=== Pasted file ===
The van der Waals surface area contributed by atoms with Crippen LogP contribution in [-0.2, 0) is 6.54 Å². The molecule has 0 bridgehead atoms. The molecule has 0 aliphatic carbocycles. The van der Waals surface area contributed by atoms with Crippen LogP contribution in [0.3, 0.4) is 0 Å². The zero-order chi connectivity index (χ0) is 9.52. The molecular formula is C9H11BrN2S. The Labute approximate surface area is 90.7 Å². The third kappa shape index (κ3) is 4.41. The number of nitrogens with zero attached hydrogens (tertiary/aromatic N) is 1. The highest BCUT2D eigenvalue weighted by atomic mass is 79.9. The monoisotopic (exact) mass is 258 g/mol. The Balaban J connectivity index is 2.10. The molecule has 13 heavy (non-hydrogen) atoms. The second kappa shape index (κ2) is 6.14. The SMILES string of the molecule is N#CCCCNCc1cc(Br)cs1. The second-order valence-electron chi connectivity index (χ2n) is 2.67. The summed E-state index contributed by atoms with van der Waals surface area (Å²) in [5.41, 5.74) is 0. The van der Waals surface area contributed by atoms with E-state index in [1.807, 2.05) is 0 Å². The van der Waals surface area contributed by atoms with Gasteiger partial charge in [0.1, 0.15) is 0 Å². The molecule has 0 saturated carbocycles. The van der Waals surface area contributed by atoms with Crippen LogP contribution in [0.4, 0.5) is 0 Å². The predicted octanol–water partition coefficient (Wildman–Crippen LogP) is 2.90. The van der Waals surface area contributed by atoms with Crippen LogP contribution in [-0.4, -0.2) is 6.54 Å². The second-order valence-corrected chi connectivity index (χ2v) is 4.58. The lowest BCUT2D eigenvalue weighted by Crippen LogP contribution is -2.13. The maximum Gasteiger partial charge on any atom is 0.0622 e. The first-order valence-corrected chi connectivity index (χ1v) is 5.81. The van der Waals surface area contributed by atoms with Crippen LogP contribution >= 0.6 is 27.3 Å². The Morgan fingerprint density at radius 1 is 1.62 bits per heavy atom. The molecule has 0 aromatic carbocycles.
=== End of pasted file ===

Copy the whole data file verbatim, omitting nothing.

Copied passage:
The van der Waals surface area contributed by atoms with Crippen LogP contribution in [-0.2, 0) is 6.54 Å². The molecule has 0 bridgehead atoms. The molecule has 0 aliphatic carbocycles. The van der Waals surface area contributed by atoms with Crippen LogP contribution in [0.3, 0.4) is 0 Å². The zero-order chi connectivity index (χ0) is 9.52. The molecular formula is C9H11BrN2S. The Labute approximate surface area is 90.7 Å². The third kappa shape index (κ3) is 4.41. The number of nitrogens with zero attached hydrogens (tertiary/aromatic N) is 1. The highest BCUT2D eigenvalue weighted by atomic mass is 79.9. The monoisotopic (exact) mass is 258 g/mol. The Balaban J connectivity index is 2.10. The molecule has 13 heavy (non-hydrogen) atoms. The second kappa shape index (κ2) is 6.14. The SMILES string of the molecule is N#CCCCNCc1cc(Br)cs1. The second-order valence-electron chi connectivity index (χ2n) is 2.67. The summed E-state index contributed by atoms with van der Waals surface area (Å²) in [5.41, 5.74) is 0. The van der Waals surface area contributed by atoms with E-state index in [1.807, 2.05) is 0 Å². The van der Waals surface area contributed by atoms with Gasteiger partial charge in [0.1, 0.15) is 0 Å². The molecule has 0 saturated carbocycles. The van der Waals surface area contributed by atoms with Crippen LogP contribution in [0.4, 0.5) is 0 Å². The predicted octanol–water partition coefficient (Wildman–Crippen LogP) is 2.90. The van der Waals surface area contributed by atoms with Crippen LogP contribution in [-0.4, -0.2) is 6.54 Å². The second-order valence-corrected chi connectivity index (χ2v) is 4.58. The lowest BCUT2D eigenvalue weighted by Crippen LogP contribution is -2.13. The maximum Gasteiger partial charge on any atom is 0.0622 e. The first-order valence-corrected chi connectivity index (χ1v) is 5.81. The van der Waals surface area contributed by atoms with Crippen LogP contribution >= 0.6 is 27.3 Å². The Morgan fingerprint density at radius 1 is 1.62 bits per heavy atom. The molecule has 0 aromatic carbocycles.